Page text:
Michel Fais

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Michel Fais
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Born (1957-04-01) April 1, 1957 (age 66)
Komotini, Greece
  • Novelist
  • Short story writer
  • Playwright
  • Screenwriter
  • Literary critic
LanguageModern Greek
GenreLiterary fiction


Michel Fais (born April 1, 1957) is a Greek novelist, short story writer, playwright, screenwriter, and literary critic.[1] He was born in Komotini (Thrace) and is of Jewish descent. He works as editor of the books section for the Greek newspaper Efimerida ton Syntakton[2] and teaches creative writing in the program organized by Patakis Publishers, at the University of Western Macedonia (in Florina) and at the Open University of Greece.[3]

Fais' original literary work is comprised mainly of novels, short stories and theatre plays. In his first novel Autobiography of a Book (Αυτοβιογραφία ενός βιβλίου, 1994) Fais renders a fragmented account of Komotini that not only presents the difficulties of (re)constructing the complex history of a town and its people with strong Muslim, Christian, Asia Minor refugee and Jewish presences,[4] but also adopts an ironic attitude towards the obsession with auto-fiction and towards novel writing itself, as the novel's title suggests.[5] The book received substantial critical attention[6] and has been translated into French (1996)[7] and Romanian (2007)[8].

For the collection From the Same Glass and Other Stories (Απ' το ίδιο ποτήρι και άλλες ιστορίες, 1999) Fais was awarded the Greek State Literature Prize for the Short Story (2000).[9] Fais makes use of varying language registers and writing styles ranging from telegraphic accounts, heart-rending monologues, a one-act play script, intimate notes, to a series of apparently journalistic observations. Through a range of methods, his work discloses the mechanisms of loss, mourning, and rememberance which one may find at the core of the dysfunctional relationships and the patterns of obstructed life in these stories.[10] This critically acclaimed collection of short stories[11] has been translated into French (2003)[12], Spanish (2005)[13], and English (2007)[14]. Several of these stories were included in anthologies (e.g. Angelic & Black: Contemporary Greek Short Stories, 2006)[15] or published in (literary) magazines all over the world, including China, Czech Republic, Germany, and the U.S.A.[16]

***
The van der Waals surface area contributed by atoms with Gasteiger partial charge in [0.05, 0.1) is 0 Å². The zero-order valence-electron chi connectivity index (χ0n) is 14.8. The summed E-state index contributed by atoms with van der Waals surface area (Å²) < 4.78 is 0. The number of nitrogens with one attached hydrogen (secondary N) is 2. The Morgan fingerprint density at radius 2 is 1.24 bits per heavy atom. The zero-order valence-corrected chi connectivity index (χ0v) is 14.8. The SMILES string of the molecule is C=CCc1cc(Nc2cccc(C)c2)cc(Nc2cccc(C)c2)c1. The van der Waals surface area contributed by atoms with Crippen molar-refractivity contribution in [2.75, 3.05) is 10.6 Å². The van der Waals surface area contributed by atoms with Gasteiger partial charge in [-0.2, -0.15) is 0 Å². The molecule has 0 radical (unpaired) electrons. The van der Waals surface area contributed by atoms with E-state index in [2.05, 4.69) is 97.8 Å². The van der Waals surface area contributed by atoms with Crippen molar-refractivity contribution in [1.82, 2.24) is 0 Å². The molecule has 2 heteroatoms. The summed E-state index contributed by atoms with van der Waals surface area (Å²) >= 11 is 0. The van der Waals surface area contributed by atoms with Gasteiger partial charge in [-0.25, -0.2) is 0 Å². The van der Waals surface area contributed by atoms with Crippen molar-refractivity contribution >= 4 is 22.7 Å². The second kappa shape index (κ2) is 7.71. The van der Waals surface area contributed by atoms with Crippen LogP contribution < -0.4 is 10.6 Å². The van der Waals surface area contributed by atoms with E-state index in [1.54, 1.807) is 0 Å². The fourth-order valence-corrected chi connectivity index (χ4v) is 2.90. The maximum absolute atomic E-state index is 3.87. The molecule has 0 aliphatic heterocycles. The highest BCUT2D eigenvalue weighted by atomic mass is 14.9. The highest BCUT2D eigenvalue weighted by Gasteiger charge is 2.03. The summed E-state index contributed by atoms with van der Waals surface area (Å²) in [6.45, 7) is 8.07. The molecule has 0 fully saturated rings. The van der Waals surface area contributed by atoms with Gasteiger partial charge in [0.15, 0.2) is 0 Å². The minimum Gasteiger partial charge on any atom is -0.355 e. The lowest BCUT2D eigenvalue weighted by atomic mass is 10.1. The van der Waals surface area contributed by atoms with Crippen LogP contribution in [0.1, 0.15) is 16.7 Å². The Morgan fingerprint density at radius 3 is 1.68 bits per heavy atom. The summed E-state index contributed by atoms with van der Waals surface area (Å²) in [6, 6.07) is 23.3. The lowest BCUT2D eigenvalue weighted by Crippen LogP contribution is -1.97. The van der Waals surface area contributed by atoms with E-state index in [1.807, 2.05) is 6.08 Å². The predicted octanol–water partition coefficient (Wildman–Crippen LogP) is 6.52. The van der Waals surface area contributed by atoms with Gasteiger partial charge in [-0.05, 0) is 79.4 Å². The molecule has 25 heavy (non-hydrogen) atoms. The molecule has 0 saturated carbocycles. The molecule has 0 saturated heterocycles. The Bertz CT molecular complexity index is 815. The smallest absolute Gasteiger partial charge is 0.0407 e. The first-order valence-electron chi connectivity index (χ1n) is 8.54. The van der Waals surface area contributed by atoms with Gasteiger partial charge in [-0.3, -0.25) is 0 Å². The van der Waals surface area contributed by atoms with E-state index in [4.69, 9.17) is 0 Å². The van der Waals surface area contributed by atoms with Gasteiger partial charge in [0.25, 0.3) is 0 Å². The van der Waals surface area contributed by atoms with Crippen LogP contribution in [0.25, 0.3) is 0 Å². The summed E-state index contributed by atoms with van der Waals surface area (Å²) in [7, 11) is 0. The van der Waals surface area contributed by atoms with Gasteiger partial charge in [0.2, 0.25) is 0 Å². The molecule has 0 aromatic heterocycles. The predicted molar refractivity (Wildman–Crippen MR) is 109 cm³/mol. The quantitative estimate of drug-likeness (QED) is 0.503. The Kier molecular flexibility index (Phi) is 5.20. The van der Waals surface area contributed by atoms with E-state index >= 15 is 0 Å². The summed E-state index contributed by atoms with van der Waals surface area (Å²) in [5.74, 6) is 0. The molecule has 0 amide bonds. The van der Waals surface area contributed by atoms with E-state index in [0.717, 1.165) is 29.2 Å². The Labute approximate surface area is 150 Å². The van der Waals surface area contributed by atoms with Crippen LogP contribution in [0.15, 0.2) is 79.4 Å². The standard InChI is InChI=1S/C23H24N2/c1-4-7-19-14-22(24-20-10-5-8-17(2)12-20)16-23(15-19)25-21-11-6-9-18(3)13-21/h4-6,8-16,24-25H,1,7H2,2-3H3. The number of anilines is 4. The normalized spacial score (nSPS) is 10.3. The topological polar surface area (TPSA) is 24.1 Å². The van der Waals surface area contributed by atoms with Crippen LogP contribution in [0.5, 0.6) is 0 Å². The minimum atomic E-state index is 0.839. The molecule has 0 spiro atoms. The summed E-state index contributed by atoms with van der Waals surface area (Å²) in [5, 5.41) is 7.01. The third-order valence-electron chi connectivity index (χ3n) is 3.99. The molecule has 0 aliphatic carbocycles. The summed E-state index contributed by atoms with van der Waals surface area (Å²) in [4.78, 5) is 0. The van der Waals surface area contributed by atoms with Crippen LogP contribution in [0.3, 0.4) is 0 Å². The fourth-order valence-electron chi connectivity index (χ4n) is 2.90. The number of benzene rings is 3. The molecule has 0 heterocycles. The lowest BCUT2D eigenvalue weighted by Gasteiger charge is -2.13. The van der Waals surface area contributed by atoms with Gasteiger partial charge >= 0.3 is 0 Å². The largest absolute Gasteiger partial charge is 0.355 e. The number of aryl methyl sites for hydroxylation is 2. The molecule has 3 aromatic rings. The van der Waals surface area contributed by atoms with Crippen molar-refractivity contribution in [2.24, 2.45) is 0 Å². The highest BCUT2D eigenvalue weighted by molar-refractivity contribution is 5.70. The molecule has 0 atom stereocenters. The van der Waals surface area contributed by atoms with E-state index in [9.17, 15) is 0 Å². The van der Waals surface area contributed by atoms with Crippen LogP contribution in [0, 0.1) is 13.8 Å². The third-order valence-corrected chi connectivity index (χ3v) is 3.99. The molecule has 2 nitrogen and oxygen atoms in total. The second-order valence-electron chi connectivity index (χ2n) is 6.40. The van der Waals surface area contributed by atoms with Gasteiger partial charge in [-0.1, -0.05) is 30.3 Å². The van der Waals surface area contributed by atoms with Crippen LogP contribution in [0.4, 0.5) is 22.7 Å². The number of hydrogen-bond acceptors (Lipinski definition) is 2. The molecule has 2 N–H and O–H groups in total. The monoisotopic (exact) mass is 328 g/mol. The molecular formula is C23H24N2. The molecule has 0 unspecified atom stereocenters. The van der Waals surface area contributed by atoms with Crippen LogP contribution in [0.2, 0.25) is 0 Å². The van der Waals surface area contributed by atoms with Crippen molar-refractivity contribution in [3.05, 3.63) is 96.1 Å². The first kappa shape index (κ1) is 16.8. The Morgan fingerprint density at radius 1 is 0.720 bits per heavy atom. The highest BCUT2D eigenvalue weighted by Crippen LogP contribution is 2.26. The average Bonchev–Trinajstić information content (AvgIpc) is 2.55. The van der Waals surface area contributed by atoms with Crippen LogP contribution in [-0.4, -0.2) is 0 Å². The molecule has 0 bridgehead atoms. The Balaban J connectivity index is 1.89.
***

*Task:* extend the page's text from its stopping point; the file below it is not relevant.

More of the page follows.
Fais's first novella, Aegypius monachus (2001), marks the author's further progress in the realm of self-examination[17] and shares common literary ground with the letters and diaries of Franz Kafka. The centrifugal forces of compulsive (self-)observation resonate with the frequencies of disruption and distress in the latter's writings.[18] The novels God’s Honey and Ashes (Το μέλι και η στάχτη του Θεού, 2002)[19] and Greek Insomnia (Ελληνική αϋπνία, 2004) elaborate the writer's hybrid identity (as Greek-Jewish) through the respective fictional biographies of a Greek (Romaniote Jew) painter, essayist and researcher of Greek shadow puppetry (Giulio Caïmi) and a well-known writer from his region of birth Thrace (Giorgios Vizyenos). Fais' later prose works, Purple Laughter (Πορφυρά γέλια, 2010), Grave Offerings (Κτερίσματα, 2012),[20] Out of Nowhere (Από το πουθενά, 2015), Lady Cortisol (2016), and As Never (Όπως ποτέ, 2019), take up and deepen many of the themes and techniques from his previous works and demonstrate his remarkable literary sensitivity to troubled inner realities which escape logical explanation.[21]

While several of his books have been adapted for the theatre,[22] most notably Greek Insomnia (Ελληνική αϋπνία, 2006, directed by Roula Pateraki),[23] Danubian Trout (Πέστροφα Δουνάβεως, 2010, based on Aegypius Monachus and directed by Lilly Melemé)[24] and La Petite Mort (2014, based on the novel Grave Offerings and directed by Lilly Melemé),[25] Fais also wrote two theatrical works (Yellow Dog / Το κίτρινο σκυλί, 2009[26] and Nobody’s Bench / Το παγκάκι του κανένα, 2014[27]) which were staged several times in Greece. He co-wrote screenplays with film director Nikos Panagiotopoulos for Delivery (2004), Athens-Constantinople (2008) and Rembrandt's Daughter (2015).[28]